(Reuters) – The Carlyle Group filed on Tuesday for an initial public offering of its common units as it looks to join rivals Blackstone and KKR as listed private equity firms, but the filing comes amid deep uncertainty on global equity markets.
The U.S. IPO market has struggled as concerns about Europe’s debt crisis and a weak recovery in the United States have made markets volatile. A number of deals were withdrawn last month.
“If Carlyle files in this time frame, in basically a market meltdown, something doesn’t seem right,” said Scott Sweet, senior managing partner at IPO Boutique.
Given the market conditions and the poor performance of other listed private equity players like Blackstone Group and Apollo Global Management, and the complex listing of Kohlberg Kravis Roberts & Co. may also dampen investor appetite.
“There is going to be pricing pressure for this deal, given the weak demand for financial IPOs and the performance of the listed companies,” said Josef Schuster, founder of Chicago-based IPO research and investment house IPOX Schuster.
Shares in Blackstone, currently valued at $14.6 billion, have dropped by a third since a near three-year high in late-April.
The Carlyle filing with the U.S. Securities and Exchange Commission lists an offering size of $100 million, though that is typically a placeholder. Sources said in June the offering could be as large as $1 billion
Carlyle was valued at $20 billion in September 2007, before the credit crisis sent stock markets sliding.
The buyout firm said it generated economic net income — a measure of profitability used by private equity firms — of over $1 billion last year and around $770 million in the first half of this year.
Blackstone’s second-quarter economic net income was $703 million.
SPECK OF SAND
Carlyle will be managed by its general partner Carlyle Group Management LLC, which intends to make quarterly dividend payments to common unit holders.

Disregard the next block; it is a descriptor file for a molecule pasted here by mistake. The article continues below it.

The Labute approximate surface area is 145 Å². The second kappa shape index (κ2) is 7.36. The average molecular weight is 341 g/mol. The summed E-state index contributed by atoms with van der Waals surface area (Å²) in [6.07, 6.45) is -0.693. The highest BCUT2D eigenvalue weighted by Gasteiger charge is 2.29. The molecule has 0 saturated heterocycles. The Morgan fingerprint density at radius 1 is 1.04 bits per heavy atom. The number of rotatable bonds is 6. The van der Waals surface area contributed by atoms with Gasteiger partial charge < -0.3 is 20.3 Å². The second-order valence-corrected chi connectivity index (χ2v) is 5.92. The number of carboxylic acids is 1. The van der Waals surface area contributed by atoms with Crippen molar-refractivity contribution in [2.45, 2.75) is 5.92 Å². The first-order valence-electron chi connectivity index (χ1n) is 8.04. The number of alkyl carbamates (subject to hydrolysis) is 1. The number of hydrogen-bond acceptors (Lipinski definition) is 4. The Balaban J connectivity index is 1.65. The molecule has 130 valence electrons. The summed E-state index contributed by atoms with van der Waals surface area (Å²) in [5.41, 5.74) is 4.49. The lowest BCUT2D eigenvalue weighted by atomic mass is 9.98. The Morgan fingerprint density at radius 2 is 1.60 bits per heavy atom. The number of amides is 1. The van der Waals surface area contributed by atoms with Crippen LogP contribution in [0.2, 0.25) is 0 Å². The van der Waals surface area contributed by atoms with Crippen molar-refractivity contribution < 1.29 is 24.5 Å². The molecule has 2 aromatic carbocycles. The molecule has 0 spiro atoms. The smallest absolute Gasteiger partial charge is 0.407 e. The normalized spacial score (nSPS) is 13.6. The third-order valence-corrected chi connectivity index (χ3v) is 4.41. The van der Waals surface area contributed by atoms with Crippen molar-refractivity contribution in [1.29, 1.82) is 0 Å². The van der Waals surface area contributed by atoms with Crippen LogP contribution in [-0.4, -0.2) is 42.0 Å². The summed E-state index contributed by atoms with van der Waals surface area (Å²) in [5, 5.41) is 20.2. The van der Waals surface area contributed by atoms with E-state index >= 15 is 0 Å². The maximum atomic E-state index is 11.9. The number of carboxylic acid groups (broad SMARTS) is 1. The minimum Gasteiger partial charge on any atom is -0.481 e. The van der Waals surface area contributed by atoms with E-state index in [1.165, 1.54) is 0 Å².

Carlyle is controlled by its senior managers and investors which own minority interests in the business — Mubadala Development Co., an Abu-Dhabi based strategic development and investment company, and California Public Employees’ Retirement System (CalPERS).
Private equity companies and hedge funds typically give little, if any, power to shareholders in decision making.
“Investors have to be very comfortable with the fact that they are just a speck of sand on the beach when it comes to having any say in what’s going on with the company,” said David Menlow, President of IPOfinacial.com.
Carlyle, founded in 1987 by David Rubenstein, Daniel D’Aniello and William Conway, said it currently manages about $153 billion in assets — versus $159 billion at Blackstone.
The buyout firm told the U.S. Securities and Exchange Commission in a preliminary prospectus that J.P. Morgan, Citigroup and Credit Suisse are underwriting the IPO.
Carlyle has invested in companies including Dunkin Brands, Alliance Boots and Freescale Semiconductor.
The filing did not reveal how many units the company planned to sell or their expected price.
By Tanya Agrawal and Jochelle Mendonca, Reuters